"We actually opened up four different walls in the home," says Mock. "It was a tricky process to transfer the loads on what was a hand-framed roof."

Some of the finish materials that the client selected for the project had to be specially ordered, including upgraded white oak interior doors and custom limestone tile used in the kitchen, bathroom and fireplace. This extended the length of the overall project by nearly a month, the remodeler says.

"The homeowner had very strong ideas about how she wanted the remodeled spaces to look, but it was hard for her to articulate these ideas upfront," says Mock. This caused several mid-project changes that slowed progress but did not create a negative working relationship with the homeowner. "Actually, she was a great client to work with because she was totally realistic. She knew what she wanted and was willing to accept delays if it meant achieving her desired results."


 

 

Before

The home's Japanese-inspired entry is serene and peaceful. Translucent exterior panels custom-built to mimic shoji screens, on the left, provide the perfect complement to their real counterparts on the inside.  

After photos by John Horner Photography

Addition Over $100,000

Remodeler and Architect: Feinmann
 

Arlington, Mass

East Meets West in Inspired Design



Although she had already been advised by three architects to tear down her modest, 56-year-old home in Lexington, Mass., rather than remodel it, the owner knew her house was something special, and she was determined to preserve it. Peter Feinmann, president of Feinmann, an award-winning design/build remodeling firm based in Arlington, Mass., thought so too.

The home was originally designed and built as part of a neighborhood of experimental houses in the early 1950s using the Deck House style of architecture, which was based on modernist simplicity and post-and-beam construction techniques.

Feinmann's client, a university professor of Japanese sociology, wanted a multi-use addition onto her home that would serve several functions. This included a more architecturally significant entry, a spacious home office and a serene sitting area.

"Our inspiration for this project came from an off-hand comment that she made during one of our preliminary meetings with her," says Feinmann. The homeowner mentioned that she had always wanted a Japanese "scholar's study," which is traditionally a contemplative workspace enclosed by shoji screens.

"As we explored this idea, we realized how similar this concept was in appearance and inspiration to the actual style of her home. We recognized that we had a great opportunity to do something really special here."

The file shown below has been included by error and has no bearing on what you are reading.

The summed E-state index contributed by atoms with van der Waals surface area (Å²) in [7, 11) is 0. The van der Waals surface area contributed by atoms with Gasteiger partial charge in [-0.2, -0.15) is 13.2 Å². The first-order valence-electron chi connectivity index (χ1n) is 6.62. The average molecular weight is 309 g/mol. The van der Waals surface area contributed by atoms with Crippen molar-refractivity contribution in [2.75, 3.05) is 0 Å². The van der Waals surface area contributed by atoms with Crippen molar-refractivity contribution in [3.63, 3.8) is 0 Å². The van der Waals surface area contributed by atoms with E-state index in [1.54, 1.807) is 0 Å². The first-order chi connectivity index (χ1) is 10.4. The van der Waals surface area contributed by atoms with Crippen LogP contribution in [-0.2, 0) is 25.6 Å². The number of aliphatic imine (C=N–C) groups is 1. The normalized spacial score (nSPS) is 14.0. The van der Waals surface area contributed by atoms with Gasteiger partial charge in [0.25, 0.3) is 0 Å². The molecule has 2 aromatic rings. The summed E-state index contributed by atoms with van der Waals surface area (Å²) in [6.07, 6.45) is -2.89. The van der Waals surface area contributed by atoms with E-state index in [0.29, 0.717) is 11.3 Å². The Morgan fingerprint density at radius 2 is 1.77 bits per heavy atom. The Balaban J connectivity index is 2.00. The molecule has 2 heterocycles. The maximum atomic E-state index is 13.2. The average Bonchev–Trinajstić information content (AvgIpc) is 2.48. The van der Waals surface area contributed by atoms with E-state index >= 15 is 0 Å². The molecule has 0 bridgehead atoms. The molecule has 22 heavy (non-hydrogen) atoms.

The shoji screens are made of a laminated material that will withstand abuse from the homeowner’s cats. The screens can be drawn to enclose the “scholar’s study” which doubles as a guest room.

The design for the new addition features post-and-beam construction that continues outward from the existing house, preserving the continuity of its original design while creating a brand new "Japanese" wing that includes all the elements the client was looking for, as well as a single-car garage.

Feinmann's design team researched materials that would complement the design's balance of Eastern and Western architecture. They discovered a translucent sandwich panel material typically used for commercial installations that they could customize to create a shoji-style window for the front elevation of the addition. "It was just what we were looking for," says Feinmann. The product had the same insulating properties as a typical exterior wall but allowed light to shine through it. "We now could bring light into the space without sacrificing privacy. And it was no more complicated to install than a conventional glass window."

Another challenge that Feinmann faced with this project: his client left the country to spend six months in Japan shortly after the design process began. "But we still had to continue working with her even while she was gone so that we would be ready to begin construction as soon as she returned." Meetings were conducted over the phone or using the Internet.

"The result is a unique space that exceeded our client's expectations."


 

 

Before

The home’s new Craftsman-style front elevation features a well-balanced design that draws the eye to its focal-point entry.

After photos by Yerko Pallominy Photography

Exterior

Remodeler and Architect: Landis Construction,
Washington, D.C.

Exterior Facelift Creates Focal Point Entry



When the owners of this 52-year-old home in Kensington, Md., decided it was time to update its front elevation, the couple's No. 1 priority was to add a front porch that would improve its curb appeal and provide them with a sheltered outdoor living space their house was lacking. With the help of his design and construction team, Washington, D.C.-based remodeler and architect Chris Landis gave the home a new streetscape that exceeded his clients' expectations, transforming their dated rambler into a true neighborhood gem.

"The change is really remarkable," says Landis of the home's new Craftsman-inspired facade. It now features a deep, full-width covered porch with ample space for a table and chairs accented by a prominent gable that's supported by a quartet of battered columns.

The primary challenge of the project was that the house had two front doors: a formal entry at the mid-point of the home but invisible because it was turned parallel to the street; and a second door, next to the driveway, that opened directly into the kitchen. This lack of a clearly defined entrance was both aesthetically unappealing and constantly confusing visitors, says the project's designer Garth Russo.